QEP has a history of utilizing multi-well pads dating back to 2003, creating significant reductions in our surface footprint by allowing us to drill up to 50 wells from a single well pad. We consider it a core competency as 95% of our wells were drilled on multi-well pads in 2015. According to QEP company data, the combination of pad drilling and our ability to drill long horizontal wells has reduced our surface footprint by as much as 87% when compared to vertical drilling by conventional methods.
The practice of placing several wells on one pad reduces our impact on land; reduces the number of rig moves between pads; reduces truck traffic and the need for additional roads; decreases our operating costs; reduces uncertainty involved with the permit process; reduces our impact on wildlife and the communities in which we operate while improving our operational efficiencies.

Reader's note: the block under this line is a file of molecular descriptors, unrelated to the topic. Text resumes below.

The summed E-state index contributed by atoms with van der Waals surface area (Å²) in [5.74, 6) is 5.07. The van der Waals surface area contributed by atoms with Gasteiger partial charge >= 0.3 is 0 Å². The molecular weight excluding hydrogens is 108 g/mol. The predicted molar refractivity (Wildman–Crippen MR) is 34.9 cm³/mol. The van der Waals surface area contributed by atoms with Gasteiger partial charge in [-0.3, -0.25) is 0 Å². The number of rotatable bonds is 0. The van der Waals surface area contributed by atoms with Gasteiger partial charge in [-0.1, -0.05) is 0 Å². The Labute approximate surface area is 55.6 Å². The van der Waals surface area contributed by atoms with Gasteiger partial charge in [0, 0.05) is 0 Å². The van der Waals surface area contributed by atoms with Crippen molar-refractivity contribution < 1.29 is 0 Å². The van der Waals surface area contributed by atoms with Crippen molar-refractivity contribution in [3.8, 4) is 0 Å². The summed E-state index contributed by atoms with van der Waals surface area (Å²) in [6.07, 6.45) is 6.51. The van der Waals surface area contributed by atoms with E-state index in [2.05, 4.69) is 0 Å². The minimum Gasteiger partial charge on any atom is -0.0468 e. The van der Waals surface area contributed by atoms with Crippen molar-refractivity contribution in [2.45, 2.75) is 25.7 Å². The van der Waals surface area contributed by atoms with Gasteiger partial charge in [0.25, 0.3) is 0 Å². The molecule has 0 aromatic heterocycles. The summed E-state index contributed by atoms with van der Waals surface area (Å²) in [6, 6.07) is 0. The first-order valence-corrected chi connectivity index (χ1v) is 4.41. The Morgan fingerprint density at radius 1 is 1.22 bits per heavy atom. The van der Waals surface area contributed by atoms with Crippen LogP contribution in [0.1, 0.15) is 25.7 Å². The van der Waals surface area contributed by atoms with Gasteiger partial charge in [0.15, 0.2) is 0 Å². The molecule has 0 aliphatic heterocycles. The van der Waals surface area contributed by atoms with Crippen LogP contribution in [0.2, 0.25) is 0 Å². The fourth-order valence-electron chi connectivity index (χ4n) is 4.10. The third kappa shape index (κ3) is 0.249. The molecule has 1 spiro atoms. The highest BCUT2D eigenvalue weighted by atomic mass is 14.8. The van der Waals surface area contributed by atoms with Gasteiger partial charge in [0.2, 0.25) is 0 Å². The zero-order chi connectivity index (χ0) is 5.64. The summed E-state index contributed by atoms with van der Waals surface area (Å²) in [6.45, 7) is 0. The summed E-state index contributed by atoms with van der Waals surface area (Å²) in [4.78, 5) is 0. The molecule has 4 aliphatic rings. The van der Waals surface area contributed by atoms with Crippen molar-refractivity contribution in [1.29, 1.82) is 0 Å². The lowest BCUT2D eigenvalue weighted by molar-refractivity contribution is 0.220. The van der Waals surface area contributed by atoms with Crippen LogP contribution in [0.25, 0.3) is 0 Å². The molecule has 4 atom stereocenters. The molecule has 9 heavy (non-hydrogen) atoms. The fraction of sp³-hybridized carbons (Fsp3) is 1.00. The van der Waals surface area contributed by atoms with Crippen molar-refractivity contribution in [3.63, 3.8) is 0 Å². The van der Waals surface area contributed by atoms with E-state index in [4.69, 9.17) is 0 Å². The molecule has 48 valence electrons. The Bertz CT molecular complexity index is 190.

We also plan our operations to help reduce traffic congestion by transporting water by pipeline and providing our service company personnel with bus service to and from our Pinedale operations in the winter months.
According to QEP company data, the use of multi-well pads reduces the number of rig moves between pads by 83% compared to a vertical development scenario – decreasing the impact of truck traffic on local roads and the environment.
Surface Footprint Comparison Across Industries
A recent study evaluated the footprint of shale gas operations compared with the footprint of other means of delivering a similar quantity of energy. The study concluded that a 10-well shale gas pad required the smallest land area – 700 times smaller than a wind farm and 450 times smaller than a solar park.